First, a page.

Lucas W. Bazan, Bazan Consulting, Inc., Michael G. Lattibeaudiere, Rosetta
Resources Inc., and Terry T. Palisch, CARBO Ceramics
Multiple stage hydraulic fracturing is a key technology driving the development
of unconventional resources in North America. This technique began in the
Barnett shale and its application has opened the door for the successful
development of nearly every shale play in the world, including the Eagle Ford
shale. Given the relatively new application of this technique, and the number
of fracture treatments completed, initial fracture treatment designs in a given
play are often transferred from other North American shale plays to serve as
baseline treatments. Given the rapid pace of development in a new play, as well
as the desire to get to a standardized completion program, many operators
continue to use these baseline designs and fail to evaluate current designs to
develop more optimal treatments.
This paper will discuss the successful evolution of hydraulic fracture designs
in the Eagle Ford shale from one operator’s perspective. It will detail the
development from the traditional low conductivity slick water fracture
treatments used initially in the play, to the use of higher conductivity hybrid
fracture designs. In addition to detailing the theory and workflow of these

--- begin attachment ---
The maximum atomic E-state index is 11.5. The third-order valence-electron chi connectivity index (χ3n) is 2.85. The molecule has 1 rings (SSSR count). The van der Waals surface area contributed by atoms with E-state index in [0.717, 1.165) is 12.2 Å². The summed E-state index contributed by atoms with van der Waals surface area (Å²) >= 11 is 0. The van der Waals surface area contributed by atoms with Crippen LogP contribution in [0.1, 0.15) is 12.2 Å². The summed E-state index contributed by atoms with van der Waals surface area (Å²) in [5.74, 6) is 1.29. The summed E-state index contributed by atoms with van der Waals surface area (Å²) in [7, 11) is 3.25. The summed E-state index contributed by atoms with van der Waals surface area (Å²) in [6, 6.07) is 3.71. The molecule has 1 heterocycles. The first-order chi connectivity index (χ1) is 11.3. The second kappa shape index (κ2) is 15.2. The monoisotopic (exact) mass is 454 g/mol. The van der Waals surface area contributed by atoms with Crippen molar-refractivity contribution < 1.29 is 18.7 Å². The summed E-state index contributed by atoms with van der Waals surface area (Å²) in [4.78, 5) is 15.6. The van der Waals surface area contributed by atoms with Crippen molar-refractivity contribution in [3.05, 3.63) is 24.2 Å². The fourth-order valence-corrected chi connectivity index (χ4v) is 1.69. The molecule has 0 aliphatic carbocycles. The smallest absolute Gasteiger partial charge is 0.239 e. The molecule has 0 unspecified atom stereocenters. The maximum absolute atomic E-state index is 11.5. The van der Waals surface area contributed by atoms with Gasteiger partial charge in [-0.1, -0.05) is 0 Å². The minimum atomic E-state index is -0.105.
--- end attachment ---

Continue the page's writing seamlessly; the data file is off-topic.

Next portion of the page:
design changes, this paper will also evaluate production data from multiple
wells and evaluate production results for the hydraulic fracture designs.
Discussion of enhanced conductivity will be presented along with the economic
benefit of these changes.
Those working the Eagle Ford shale can directly apply the principles presented
in this paper to enhance the productivity and economics of their completions.
In addition, engineers working other resource developments can use the
principles from this paper to compare their current fracture design methodology
and develop best practice approaches for hydraulic fracture design optimization
in their respective plays.
Unconventional resources require fracture stimulation to achieve hydrocarbon
production at economic rates, and advancements in hydraulic fracturing
techniques and horizontal drilling in the past fifteen years have greatly aided
in the exploitation of these formations. Multiple stages and multiple clusters
per stage along the horizontal wellbore are routinely used to create multiple
transverse fractures which influence both initial production (IP) rate and
decline, and create large contacted reservoir volumes (CRV). The use of these
hydraulic fracturing and completion technologies, along with favorable market
conditions of natural gas liquids, has made field development economic for
Eagle Ford shale. Operators typically desire to identify a standardized
completion design as soon as possible. Given the relatively new application of
these hydraulic fracture techniques, treatment designs in the Eagle Ford shale
often originate from designs in other North American shale plays. Given the
rapid pace of development in the Eagle Ford shale, many operators continue to
use these baseline designs and fail to develop and evaluate more rigorous
engineering based treatments and evaluations.
The Eagle Ford shale play has had significant growth since 2009, with strong
well performance in the condensate window. The gas, condensate and oil
production from January – November 2011 was 221 Bcf, 18.7 MMbbl and 21.8 MMbbl
respectively (Figure 1) [Tx RRC]. Horizontal drilling activity continues to
grow throughout the field, with total rig count exceeding 200 rigs as of
February 2012 (Figure 2).